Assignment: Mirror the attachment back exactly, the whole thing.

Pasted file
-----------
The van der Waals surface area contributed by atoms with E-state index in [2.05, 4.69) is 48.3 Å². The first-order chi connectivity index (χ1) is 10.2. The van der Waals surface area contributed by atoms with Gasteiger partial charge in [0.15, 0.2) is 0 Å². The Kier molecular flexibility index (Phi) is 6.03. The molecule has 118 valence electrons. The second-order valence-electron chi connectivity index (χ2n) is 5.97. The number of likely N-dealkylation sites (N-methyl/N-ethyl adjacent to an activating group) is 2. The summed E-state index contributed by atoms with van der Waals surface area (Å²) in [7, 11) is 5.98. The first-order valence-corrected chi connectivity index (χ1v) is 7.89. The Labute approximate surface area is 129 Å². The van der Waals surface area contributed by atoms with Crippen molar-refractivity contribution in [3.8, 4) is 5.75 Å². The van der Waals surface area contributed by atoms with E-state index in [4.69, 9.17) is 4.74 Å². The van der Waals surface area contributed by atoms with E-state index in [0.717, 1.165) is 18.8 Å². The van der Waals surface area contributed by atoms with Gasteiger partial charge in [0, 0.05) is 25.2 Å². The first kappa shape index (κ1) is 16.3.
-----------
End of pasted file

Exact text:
The van der Waals surface area contributed by atoms with E-state index in [2.05, 4.69) is 48.3 Å². The first-order chi connectivity index (χ1) is 10.2. The van der Waals surface area contributed by atoms with Gasteiger partial charge in [0.15, 0.2) is 0 Å². The Kier molecular flexibility index (Phi) is 6.03. The molecule has 118 valence electrons. The second-order valence-electron chi connectivity index (χ2n) is 5.97. The number of likely N-dealkylation sites (N-methyl/N-ethyl adjacent to an activating group) is 2. The summed E-state index contributed by atoms with van der Waals surface area (Å²) in [7, 11) is 5.98. The first-order valence-corrected chi connectivity index (χ1v) is 7.89. The Labute approximate surface area is 129 Å². The van der Waals surface area contributed by atoms with Crippen molar-refractivity contribution in [3.8, 4) is 5.75 Å². The van der Waals surface area contributed by atoms with E-state index in [4.69, 9.17) is 4.74 Å². The van der Waals surface area contributed by atoms with E-state index in [0.717, 1.165) is 18.8 Å². The van der Waals surface area contributed by atoms with Gasteiger partial charge in [0, 0.05) is 25.2 Å². The first kappa shape index (κ1) is 16.3.